Part one of three from this full length documentary.
Part two of three from this full length documentary.
Part three of three from this full length documentary.
The credits for this documentary.
New Zealand history has few big moments, but the crowds who came to this remote spot in special trains from Auckland and Wellington to watch Sir Joseph [Ward], surely witnessed one of them.– Kenneth Cumberland, on the 6 November 1908 driving of a silver spike to open the main trunk line, at Manganuioteao
Ken[neth Cumberland] had the geographer’s gift of being able to draw perfect maps freehand. The sequence where he draws a map of New Zealand on the sand, shows how Māori couriers ran south along the coast from the mouth of the Whanganui River, places a shell on his map to show where he is now, and we cut wide to reveal Kapiti Island off the coast (the Māori jumping-off point for the South Island), is still one of my favourites.– Series producer George Andrews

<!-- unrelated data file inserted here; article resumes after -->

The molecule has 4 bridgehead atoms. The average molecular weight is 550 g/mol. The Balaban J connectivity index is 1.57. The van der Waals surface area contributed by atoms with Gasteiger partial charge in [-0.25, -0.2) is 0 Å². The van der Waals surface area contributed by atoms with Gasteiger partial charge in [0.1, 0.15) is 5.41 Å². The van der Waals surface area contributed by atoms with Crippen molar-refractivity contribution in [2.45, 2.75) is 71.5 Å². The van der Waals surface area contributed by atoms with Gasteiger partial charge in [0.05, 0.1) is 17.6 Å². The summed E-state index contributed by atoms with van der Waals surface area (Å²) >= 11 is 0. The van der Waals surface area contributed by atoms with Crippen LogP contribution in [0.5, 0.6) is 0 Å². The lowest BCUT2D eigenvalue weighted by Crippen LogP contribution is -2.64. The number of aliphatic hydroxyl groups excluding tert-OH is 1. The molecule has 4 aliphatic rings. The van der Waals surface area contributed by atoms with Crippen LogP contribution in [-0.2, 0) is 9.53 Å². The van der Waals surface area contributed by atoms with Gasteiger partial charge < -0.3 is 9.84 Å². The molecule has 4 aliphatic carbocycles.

More than any other juncture the capital shows how vulnerable New Zealand’s main trunk line still is when nature runs out of control.– Kenneth Cumberland at Wellington Airport